Colic – Does Your Baby Have it? What Can You Do About It? - Page 2
By Elizabeth Pantley, author of Gentle Baby Care and The No-Cry Sleep Solution
- Know that your baby will cry during his colicky time, and while you can do things to make your baby more comfortable, nothing you can do will totally stop the crying. This is not a result of anything you’ve done or not done.
- Plan outings for the times of day when baby is usually happy, or if outings keep your baby happy, plan them for the colicky times.
- Take advantage of another person’s offer to take a turn with the baby, even if it’s just so that you can take a quiet bath or shower.
- Keep reminding yourself that this is only temporary; it will pass.
- Avoid keeping a long to-do list right now; only do what’s most important.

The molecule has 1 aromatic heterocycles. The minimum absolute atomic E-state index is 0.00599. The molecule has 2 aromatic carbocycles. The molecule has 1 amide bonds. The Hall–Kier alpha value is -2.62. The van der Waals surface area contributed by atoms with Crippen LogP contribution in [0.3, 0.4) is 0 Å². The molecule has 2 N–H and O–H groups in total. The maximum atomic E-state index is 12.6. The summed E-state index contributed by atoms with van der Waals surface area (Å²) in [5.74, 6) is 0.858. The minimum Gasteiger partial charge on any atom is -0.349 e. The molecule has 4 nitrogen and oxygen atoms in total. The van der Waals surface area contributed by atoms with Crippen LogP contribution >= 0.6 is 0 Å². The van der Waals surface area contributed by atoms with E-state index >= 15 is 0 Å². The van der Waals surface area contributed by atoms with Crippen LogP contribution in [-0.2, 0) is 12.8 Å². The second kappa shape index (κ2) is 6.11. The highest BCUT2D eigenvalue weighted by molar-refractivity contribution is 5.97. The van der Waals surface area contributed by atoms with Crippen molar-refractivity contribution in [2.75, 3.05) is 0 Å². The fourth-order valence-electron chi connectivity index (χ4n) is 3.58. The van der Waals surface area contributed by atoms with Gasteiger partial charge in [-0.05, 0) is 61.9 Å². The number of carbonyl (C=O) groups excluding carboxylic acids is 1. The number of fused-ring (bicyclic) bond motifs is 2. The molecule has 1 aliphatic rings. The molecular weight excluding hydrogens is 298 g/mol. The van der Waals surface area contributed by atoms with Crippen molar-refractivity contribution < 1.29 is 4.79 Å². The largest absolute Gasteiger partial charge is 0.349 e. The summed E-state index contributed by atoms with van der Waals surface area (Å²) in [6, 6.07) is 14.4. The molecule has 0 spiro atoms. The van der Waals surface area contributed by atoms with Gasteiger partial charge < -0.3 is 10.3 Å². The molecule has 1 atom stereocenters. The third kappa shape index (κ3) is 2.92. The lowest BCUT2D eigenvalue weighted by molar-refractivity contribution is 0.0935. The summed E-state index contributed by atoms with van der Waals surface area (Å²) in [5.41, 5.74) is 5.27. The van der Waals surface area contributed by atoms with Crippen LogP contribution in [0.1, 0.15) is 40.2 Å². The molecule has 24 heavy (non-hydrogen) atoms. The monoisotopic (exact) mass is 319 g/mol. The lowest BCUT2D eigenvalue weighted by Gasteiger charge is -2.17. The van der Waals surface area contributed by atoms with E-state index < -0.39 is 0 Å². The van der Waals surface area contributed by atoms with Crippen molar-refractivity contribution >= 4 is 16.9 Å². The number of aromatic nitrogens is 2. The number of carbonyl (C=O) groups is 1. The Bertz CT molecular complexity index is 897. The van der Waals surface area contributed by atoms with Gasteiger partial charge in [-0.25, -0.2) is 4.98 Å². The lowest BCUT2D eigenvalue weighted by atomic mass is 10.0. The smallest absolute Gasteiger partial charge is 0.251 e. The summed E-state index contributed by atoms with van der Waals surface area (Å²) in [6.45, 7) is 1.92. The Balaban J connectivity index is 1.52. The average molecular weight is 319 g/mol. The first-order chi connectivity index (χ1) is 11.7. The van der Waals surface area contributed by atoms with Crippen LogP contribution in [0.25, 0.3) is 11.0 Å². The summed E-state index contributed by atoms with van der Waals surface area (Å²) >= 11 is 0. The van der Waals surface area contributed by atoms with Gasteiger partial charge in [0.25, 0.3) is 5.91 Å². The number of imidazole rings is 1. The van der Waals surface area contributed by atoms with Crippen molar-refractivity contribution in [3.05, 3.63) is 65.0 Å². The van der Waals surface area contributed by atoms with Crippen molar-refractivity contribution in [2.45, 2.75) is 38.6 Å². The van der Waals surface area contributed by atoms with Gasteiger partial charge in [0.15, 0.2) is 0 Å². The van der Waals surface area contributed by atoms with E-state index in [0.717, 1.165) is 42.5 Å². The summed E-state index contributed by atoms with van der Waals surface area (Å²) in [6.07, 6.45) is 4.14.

- Talk to other parents of colicky babies so you can share ideas and comfort each other.
- If the crying is getting to you and making you tense or angry, put your baby in his crib, or give him to someone else to hold for a while so that you don’t accidentally shake or harm your baby. (Shaking a baby can cause permanent brain damage, so if you feel angry, and colic can do that to you, put your baby down.)
- Know that babies do not suffer long-term harm from having colic.
When should I call the doctor?
- Anytime you are concerned about your baby, call your doctor. That goes for anything concerning your precious little one. In the case of colic, be sure to make that call if you notice any of the following:
- Your baby’s crying is accompanied by vomiting.
- Your baby is not gaining weight.
- The colicky behavior lasts longer than four months.
- Your baby seems to be in pain.
- Your baby has a fever.
- Your baby doesn’t want to be held or handled.
- The crying spree isn’t limited to one bout in the evening.
- Your baby does not have regular bowel movements or wet diapers.
- You notice other problems that don’t appear on the previous list of symptoms.
- Your baby’s crying is making you angry or depressed.
This article is an excerpt from Gentle Baby Care by Elizabeth Pantley. (McGraw-Hill, 2003)